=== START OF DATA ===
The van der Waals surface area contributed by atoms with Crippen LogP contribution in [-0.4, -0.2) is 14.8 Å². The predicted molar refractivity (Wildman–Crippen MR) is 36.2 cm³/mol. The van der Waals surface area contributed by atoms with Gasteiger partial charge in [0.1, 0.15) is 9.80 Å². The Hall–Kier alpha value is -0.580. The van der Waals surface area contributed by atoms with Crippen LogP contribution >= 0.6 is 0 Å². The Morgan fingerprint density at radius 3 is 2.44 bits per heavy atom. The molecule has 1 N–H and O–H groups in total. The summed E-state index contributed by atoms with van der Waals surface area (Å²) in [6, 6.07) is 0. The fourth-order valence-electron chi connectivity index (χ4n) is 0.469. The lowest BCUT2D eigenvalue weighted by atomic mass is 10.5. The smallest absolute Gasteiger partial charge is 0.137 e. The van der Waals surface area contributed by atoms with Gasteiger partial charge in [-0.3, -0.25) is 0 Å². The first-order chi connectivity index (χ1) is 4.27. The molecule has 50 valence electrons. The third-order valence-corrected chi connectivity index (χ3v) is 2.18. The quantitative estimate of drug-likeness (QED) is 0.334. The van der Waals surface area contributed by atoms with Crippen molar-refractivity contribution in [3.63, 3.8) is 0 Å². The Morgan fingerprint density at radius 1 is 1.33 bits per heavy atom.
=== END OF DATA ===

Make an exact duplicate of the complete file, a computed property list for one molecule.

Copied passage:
The van der Waals surface area contributed by atoms with Crippen LogP contribution in [-0.4, -0.2) is 14.8 Å². The predicted molar refractivity (Wildman–Crippen MR) is 36.2 cm³/mol. The van der Waals surface area contributed by atoms with Gasteiger partial charge in [0.1, 0.15) is 9.80 Å². The Hall–Kier alpha value is -0.580. The van der Waals surface area contributed by atoms with Crippen LogP contribution >= 0.6 is 0 Å². The Morgan fingerprint density at radius 3 is 2.44 bits per heavy atom. The molecule has 1 N–H and O–H groups in total. The summed E-state index contributed by atoms with van der Waals surface area (Å²) in [6, 6.07) is 0. The fourth-order valence-electron chi connectivity index (χ4n) is 0.469. The lowest BCUT2D eigenvalue weighted by atomic mass is 10.5. The smallest absolute Gasteiger partial charge is 0.137 e. The van der Waals surface area contributed by atoms with Gasteiger partial charge in [-0.3, -0.25) is 0 Å². The first-order chi connectivity index (χ1) is 4.27. The molecule has 50 valence electrons. The third-order valence-corrected chi connectivity index (χ3v) is 2.18. The quantitative estimate of drug-likeness (QED) is 0.334. The van der Waals surface area contributed by atoms with Crippen molar-refractivity contribution in [3.63, 3.8) is 0 Å². The Morgan fingerprint density at radius 1 is 1.33 bits per heavy atom.